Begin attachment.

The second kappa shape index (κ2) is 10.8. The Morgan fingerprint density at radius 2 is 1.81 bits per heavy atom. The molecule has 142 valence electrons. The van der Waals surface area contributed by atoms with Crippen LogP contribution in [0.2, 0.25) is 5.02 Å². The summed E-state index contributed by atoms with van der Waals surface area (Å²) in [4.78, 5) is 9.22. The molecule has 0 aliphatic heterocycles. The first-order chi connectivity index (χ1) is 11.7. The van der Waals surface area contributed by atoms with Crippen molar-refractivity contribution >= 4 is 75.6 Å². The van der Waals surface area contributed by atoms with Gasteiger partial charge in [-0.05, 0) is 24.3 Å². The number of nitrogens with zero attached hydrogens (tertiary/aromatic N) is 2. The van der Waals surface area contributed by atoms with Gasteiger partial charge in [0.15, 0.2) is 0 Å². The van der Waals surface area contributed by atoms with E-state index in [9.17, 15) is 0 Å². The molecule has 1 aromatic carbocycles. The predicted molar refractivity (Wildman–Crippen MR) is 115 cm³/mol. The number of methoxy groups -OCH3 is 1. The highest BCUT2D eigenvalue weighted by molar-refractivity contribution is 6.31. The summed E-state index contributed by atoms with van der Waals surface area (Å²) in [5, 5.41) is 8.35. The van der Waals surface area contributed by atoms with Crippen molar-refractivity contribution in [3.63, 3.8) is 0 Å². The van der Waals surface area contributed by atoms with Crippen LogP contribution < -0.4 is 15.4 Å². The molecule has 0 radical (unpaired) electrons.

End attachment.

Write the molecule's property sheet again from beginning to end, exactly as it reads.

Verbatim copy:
The second kappa shape index (κ2) is 10.8. The Morgan fingerprint density at radius 2 is 1.81 bits per heavy atom. The molecule has 142 valence electrons. The van der Waals surface area contributed by atoms with Crippen LogP contribution in [0.2, 0.25) is 5.02 Å². The summed E-state index contributed by atoms with van der Waals surface area (Å²) in [4.78, 5) is 9.22. The molecule has 0 aliphatic heterocycles. The first-order chi connectivity index (χ1) is 11.7. The van der Waals surface area contributed by atoms with Crippen molar-refractivity contribution >= 4 is 75.6 Å². The van der Waals surface area contributed by atoms with Gasteiger partial charge in [-0.05, 0) is 24.3 Å². The number of nitrogens with zero attached hydrogens (tertiary/aromatic N) is 2. The van der Waals surface area contributed by atoms with Gasteiger partial charge in [0.15, 0.2) is 0 Å². The van der Waals surface area contributed by atoms with E-state index in [9.17, 15) is 0 Å². The molecule has 1 aromatic carbocycles. The predicted molar refractivity (Wildman–Crippen MR) is 115 cm³/mol. The number of methoxy groups -OCH3 is 1. The highest BCUT2D eigenvalue weighted by molar-refractivity contribution is 6.31. The summed E-state index contributed by atoms with van der Waals surface area (Å²) in [5, 5.41) is 8.35. The van der Waals surface area contributed by atoms with Crippen molar-refractivity contribution in [3.63, 3.8) is 0 Å². The van der Waals surface area contributed by atoms with Crippen LogP contribution < -0.4 is 15.4 Å². The molecule has 0 radical (unpaired) electrons.